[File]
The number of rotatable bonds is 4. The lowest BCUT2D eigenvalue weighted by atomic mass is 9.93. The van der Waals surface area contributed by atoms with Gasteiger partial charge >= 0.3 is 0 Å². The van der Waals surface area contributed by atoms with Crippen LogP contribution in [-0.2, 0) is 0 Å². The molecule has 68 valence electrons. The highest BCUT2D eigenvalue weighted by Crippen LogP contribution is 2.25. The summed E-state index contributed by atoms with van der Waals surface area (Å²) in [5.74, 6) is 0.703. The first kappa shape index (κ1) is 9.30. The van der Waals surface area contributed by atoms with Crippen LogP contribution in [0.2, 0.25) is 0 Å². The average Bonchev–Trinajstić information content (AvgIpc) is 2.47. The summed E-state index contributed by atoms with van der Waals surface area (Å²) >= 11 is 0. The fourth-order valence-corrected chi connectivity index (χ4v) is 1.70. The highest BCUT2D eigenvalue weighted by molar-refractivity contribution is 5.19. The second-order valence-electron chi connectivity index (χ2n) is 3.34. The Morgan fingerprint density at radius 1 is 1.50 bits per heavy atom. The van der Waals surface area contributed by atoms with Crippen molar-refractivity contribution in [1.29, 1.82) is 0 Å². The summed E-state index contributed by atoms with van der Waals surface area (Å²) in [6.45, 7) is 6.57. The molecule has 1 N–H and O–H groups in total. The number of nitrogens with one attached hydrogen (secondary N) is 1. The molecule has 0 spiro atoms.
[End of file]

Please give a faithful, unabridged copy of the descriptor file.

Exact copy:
The number of rotatable bonds is 4. The lowest BCUT2D eigenvalue weighted by atomic mass is 9.93. The van der Waals surface area contributed by atoms with Gasteiger partial charge >= 0.3 is 0 Å². The van der Waals surface area contributed by atoms with Crippen LogP contribution in [-0.2, 0) is 0 Å². The molecule has 68 valence electrons. The highest BCUT2D eigenvalue weighted by Crippen LogP contribution is 2.25. The summed E-state index contributed by atoms with van der Waals surface area (Å²) in [5.74, 6) is 0.703. The first kappa shape index (κ1) is 9.30. The van der Waals surface area contributed by atoms with Crippen LogP contribution in [0.2, 0.25) is 0 Å². The average Bonchev–Trinajstić information content (AvgIpc) is 2.47. The summed E-state index contributed by atoms with van der Waals surface area (Å²) >= 11 is 0. The fourth-order valence-corrected chi connectivity index (χ4v) is 1.70. The highest BCUT2D eigenvalue weighted by molar-refractivity contribution is 5.19. The second-order valence-electron chi connectivity index (χ2n) is 3.34. The Morgan fingerprint density at radius 1 is 1.50 bits per heavy atom. The van der Waals surface area contributed by atoms with Crippen molar-refractivity contribution in [1.29, 1.82) is 0 Å². The summed E-state index contributed by atoms with van der Waals surface area (Å²) in [6.45, 7) is 6.57. The molecule has 1 N–H and O–H groups in total. The number of nitrogens with one attached hydrogen (secondary N) is 1. The molecule has 0 spiro atoms.